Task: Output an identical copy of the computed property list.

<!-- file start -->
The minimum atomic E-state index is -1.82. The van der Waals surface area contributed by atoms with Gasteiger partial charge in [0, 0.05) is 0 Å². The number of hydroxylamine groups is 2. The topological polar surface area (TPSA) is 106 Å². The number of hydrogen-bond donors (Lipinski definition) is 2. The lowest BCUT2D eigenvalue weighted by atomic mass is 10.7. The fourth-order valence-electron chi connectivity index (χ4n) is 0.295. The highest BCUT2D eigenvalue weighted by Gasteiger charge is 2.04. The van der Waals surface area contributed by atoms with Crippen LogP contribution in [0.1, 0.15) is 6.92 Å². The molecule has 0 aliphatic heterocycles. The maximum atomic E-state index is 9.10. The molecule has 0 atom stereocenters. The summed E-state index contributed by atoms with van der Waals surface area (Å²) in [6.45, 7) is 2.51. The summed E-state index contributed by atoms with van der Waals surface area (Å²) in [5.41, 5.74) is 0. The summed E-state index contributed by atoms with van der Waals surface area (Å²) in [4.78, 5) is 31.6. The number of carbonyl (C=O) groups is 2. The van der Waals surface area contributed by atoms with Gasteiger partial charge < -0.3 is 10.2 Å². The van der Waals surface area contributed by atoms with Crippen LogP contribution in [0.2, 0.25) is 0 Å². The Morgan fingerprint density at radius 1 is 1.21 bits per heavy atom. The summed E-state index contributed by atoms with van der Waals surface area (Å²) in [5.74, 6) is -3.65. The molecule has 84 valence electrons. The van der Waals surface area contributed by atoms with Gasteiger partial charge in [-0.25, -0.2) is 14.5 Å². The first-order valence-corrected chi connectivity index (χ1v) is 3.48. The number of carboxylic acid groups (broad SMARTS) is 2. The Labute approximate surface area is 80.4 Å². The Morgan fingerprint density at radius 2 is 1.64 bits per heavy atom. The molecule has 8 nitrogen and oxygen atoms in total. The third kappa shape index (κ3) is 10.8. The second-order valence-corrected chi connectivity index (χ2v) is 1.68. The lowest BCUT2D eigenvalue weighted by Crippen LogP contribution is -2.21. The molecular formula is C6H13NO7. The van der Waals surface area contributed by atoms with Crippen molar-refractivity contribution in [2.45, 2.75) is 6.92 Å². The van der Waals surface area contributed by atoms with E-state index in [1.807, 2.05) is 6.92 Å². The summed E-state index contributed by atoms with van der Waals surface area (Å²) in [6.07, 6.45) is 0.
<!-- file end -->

The minimum atomic E-state index is -1.82. The van der Waals surface area contributed by atoms with Gasteiger partial charge in [0, 0.05) is 0 Å². The number of hydroxylamine groups is 2. The topological polar surface area (TPSA) is 106 Å². The number of hydrogen-bond donors (Lipinski definition) is 2. The lowest BCUT2D eigenvalue weighted by atomic mass is 10.7. The fourth-order valence-electron chi connectivity index (χ4n) is 0.295. The highest BCUT2D eigenvalue weighted by Gasteiger charge is 2.04. The van der Waals surface area contributed by atoms with Crippen LogP contribution in [0.1, 0.15) is 6.92 Å². The molecule has 0 aliphatic heterocycles. The maximum atomic E-state index is 9.10. The molecule has 0 atom stereocenters. The summed E-state index contributed by atoms with van der Waals surface area (Å²) in [6.45, 7) is 2.51. The summed E-state index contributed by atoms with van der Waals surface area (Å²) in [5.41, 5.74) is 0. The summed E-state index contributed by atoms with van der Waals surface area (Å²) in [4.78, 5) is 31.6. The number of carbonyl (C=O) groups is 2. The van der Waals surface area contributed by atoms with Gasteiger partial charge < -0.3 is 10.2 Å². The van der Waals surface area contributed by atoms with Crippen LogP contribution in [0.2, 0.25) is 0 Å². The Morgan fingerprint density at radius 1 is 1.21 bits per heavy atom. The summed E-state index contributed by atoms with van der Waals surface area (Å²) in [5.74, 6) is -3.65. The molecule has 84 valence electrons. The van der Waals surface area contributed by atoms with Gasteiger partial charge in [-0.25, -0.2) is 14.5 Å². The first-order valence-corrected chi connectivity index (χ1v) is 3.48. The number of carboxylic acid groups (broad SMARTS) is 2. The Labute approximate surface area is 80.4 Å². The Morgan fingerprint density at radius 2 is 1.64 bits per heavy atom. The molecule has 8 nitrogen and oxygen atoms in total. The third kappa shape index (κ3) is 10.8. The second-order valence-corrected chi connectivity index (χ2v) is 1.68. The lowest BCUT2D eigenvalue weighted by Crippen LogP contribution is -2.21. The molecular formula is C6H13NO7. The van der Waals surface area contributed by atoms with Crippen molar-refractivity contribution in [2.45, 2.75) is 6.92 Å². The van der Waals surface area contributed by atoms with E-state index in [1.807, 2.05) is 6.92 Å². The summed E-state index contributed by atoms with van der Waals surface area (Å²) in [6.07, 6.45) is 0.